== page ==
Linked into your plot, you should have a setting. Whether that's a modern day city, futuristic space ship, or a fantasy world of your own creation, you need to know where your plot is taking place and what kind of environment your characters will be interacting with.
Of course, all of this means nothing without some kind of writing skill. The story should be as free as possible of typos and grammar mistakes (though they still happen from time to time, even in published works). The average reader should be able to understand what you're writing. Using big, fancy words is all well and good, but if readers have to have a dictionary beside them to understand what you're saying...they'll loose patience very quickly. An excess of large words will only get in the way of the story you're trying to tell.
Structure, Sensibility and Spice.
Strong characters and a compelling underlying theme. The basic elements of the hero's journey. A strong desire or need by the main character. Worthy opposing forces and mentors.
First of all to make sure that events are well arranged.
Secondly story telling in that you should remember that you're not writing for or to yourself but other.
Also humour is very important. For if you write a dry story, it'll never entice and attract readership.
The command of language.
Sticking on the theme.
There is no water tight rule.
You probably hear this from every serious writer, but it’s worth restating: it all begins with a character. It doesn’t have to be a likable character, or even someone you would want to talk to in real life. Characters become interesting from the way you develop them, the amount of empathy you invest. All the other elements of the story—plot, theme, setting, point of view, etc.—will follow from there, in one way or another. I don’t like rules per se, because most interesting stories bend them. But I don’t recommend that new writers try that: before Picasso invented Cubism, he had his Blue period. You have to know the rules before you can break them effectively.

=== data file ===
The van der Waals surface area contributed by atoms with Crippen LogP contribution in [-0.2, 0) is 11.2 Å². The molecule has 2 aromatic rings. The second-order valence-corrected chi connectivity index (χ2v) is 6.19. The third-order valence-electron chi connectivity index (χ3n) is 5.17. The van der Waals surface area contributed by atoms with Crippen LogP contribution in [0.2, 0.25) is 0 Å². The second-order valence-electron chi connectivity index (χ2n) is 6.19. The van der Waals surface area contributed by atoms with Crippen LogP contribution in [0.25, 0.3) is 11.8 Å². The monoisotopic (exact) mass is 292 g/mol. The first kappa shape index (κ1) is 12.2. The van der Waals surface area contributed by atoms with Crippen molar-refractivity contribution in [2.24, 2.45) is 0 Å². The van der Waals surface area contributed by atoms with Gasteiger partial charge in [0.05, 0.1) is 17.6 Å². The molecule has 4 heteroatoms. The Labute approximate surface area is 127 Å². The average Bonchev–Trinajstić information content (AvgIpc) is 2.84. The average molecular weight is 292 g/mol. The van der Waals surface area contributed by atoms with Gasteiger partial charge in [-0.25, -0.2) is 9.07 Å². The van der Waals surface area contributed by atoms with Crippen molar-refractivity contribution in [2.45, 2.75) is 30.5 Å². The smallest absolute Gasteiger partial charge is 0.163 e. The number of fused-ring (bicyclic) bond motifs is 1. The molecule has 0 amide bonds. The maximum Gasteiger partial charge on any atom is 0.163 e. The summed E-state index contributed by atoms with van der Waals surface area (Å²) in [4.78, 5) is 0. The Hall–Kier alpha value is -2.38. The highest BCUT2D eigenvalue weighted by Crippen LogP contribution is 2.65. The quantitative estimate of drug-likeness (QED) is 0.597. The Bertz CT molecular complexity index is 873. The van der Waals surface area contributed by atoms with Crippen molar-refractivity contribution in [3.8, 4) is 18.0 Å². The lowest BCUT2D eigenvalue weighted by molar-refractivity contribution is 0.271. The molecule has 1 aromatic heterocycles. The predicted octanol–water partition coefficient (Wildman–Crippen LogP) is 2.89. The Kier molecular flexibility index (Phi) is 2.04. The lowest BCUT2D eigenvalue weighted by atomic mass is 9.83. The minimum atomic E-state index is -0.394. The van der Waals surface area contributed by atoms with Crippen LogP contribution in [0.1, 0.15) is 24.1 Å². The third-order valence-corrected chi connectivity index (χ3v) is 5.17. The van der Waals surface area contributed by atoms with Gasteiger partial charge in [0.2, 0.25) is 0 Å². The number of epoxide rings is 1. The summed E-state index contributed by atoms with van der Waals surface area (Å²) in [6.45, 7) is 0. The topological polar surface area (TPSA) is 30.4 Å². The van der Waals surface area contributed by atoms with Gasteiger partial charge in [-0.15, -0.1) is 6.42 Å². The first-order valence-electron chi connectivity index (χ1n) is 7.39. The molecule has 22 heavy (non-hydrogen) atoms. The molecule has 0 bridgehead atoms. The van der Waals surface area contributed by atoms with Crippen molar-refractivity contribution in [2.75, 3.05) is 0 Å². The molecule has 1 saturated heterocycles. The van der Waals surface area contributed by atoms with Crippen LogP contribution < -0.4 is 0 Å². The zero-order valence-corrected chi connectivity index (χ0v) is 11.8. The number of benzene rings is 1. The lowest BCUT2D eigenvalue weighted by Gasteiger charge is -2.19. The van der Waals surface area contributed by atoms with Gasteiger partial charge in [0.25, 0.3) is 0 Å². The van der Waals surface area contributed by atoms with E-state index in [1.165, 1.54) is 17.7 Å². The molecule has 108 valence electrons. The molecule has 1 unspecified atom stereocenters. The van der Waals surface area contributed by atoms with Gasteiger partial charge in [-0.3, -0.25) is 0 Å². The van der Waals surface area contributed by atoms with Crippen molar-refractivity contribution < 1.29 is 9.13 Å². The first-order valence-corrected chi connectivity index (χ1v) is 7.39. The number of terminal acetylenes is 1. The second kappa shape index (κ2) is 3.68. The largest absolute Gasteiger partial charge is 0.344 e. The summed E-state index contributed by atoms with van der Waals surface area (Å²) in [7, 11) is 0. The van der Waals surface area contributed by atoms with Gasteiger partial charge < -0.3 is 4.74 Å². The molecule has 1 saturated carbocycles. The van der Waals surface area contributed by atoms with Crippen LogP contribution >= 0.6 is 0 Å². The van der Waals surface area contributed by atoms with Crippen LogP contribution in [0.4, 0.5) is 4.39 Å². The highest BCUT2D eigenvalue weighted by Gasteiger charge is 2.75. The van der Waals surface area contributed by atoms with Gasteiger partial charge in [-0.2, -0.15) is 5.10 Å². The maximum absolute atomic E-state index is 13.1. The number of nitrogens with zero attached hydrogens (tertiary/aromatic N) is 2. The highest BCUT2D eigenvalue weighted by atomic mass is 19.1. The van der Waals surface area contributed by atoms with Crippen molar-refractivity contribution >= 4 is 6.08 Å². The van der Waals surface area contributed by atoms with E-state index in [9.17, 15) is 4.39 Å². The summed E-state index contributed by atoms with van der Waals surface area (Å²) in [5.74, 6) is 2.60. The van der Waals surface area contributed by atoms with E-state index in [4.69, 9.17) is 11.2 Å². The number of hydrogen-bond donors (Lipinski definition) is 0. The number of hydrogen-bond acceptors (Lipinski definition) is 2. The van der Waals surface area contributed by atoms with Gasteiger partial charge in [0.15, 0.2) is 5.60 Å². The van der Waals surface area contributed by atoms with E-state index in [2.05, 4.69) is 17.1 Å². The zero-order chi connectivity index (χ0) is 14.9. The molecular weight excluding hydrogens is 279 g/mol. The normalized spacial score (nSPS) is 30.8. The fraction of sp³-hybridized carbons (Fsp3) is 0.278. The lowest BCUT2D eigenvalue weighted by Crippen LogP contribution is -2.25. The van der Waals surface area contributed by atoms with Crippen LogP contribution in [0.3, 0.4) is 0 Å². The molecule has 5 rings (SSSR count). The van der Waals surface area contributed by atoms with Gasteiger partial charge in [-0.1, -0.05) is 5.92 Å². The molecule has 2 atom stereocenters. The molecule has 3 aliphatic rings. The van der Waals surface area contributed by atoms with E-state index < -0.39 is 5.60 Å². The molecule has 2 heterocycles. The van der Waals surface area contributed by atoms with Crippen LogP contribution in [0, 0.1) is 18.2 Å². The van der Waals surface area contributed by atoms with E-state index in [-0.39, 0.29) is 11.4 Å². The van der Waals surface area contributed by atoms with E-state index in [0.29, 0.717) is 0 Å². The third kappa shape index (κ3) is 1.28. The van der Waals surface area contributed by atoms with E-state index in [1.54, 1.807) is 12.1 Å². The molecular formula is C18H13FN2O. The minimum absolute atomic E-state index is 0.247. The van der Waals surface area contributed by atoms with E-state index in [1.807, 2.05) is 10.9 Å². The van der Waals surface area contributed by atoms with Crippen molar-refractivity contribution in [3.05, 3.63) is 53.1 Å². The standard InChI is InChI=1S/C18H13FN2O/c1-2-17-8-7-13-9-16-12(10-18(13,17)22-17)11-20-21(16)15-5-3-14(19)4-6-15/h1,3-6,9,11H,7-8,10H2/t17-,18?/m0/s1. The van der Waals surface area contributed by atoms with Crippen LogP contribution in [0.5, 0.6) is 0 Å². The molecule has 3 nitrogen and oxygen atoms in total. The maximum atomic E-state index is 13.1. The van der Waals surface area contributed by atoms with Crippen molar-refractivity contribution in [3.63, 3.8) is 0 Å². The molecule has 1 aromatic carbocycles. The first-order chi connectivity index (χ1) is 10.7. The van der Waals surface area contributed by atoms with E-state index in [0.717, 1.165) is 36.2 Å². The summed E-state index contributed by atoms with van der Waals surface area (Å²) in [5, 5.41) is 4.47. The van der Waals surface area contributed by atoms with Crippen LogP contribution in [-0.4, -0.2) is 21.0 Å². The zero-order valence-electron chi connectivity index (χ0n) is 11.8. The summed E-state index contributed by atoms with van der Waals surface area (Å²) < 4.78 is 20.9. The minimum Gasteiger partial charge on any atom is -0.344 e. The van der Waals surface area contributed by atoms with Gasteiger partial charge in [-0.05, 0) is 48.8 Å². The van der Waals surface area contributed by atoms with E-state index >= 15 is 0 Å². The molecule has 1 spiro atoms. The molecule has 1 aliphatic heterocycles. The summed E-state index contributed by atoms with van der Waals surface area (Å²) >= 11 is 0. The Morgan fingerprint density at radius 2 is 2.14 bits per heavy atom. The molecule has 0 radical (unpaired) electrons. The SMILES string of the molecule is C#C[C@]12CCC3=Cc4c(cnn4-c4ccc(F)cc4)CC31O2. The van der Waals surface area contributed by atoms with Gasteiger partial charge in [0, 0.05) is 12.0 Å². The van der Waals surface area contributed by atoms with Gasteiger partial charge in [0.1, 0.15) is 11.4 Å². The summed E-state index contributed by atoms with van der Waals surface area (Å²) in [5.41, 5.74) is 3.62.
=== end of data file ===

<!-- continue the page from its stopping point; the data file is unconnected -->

Love, fear, hope, inspiration, and imagination.
A beginning, a middle and an end. It has to be interesting, the reader must care about the subject, and it has to be well written. Also, the writer must write what he/she knows, that is very important.
There are as many answers to this questions as there are
writers, story tellers, and educators of the craft. While this question
is often times asked of a writer, whereas it should more often be asked
of readers. A story should bring relevance, attraction, interest,
and meaning to a reader or the story will never be told. The craft
of writing offers it’s practioner's a wealth of approaches, methods,
and tools that can be employed to help them in telling their stories.
Which of these things a story may or may not contain only
serves the purpose of telling a meaningful story.
In my opinion the three key ingredients of a story are:
a) believable and sympathetic characters
b) an engaging plot
c) realistic settings
For example, my Virtual Trilogy concerns a billionaire computer expert who would appear to have the world at his fingertips, but has been deeply wounded by the murder of his wife Maria. The plot of the series engages when the incredible possibility of saving her from death unfolds itself through the application of his own amazing technology to harnessing the ancient forces within the Great Pyramid of Cheops to turn back time. To make the settings realistic I actually travelled to the places mentioned in the books and experienced what the characters would have experienced in being there.
I think a great story must have a character that you want to succeed no matter what. Someone who you root for and you feel what they're feeling so you can take that emotional journey along with them.
Clearly characters must come first, and without a problem for them to solve there is no story. Setting has to delineate the scenario that this action must operate in.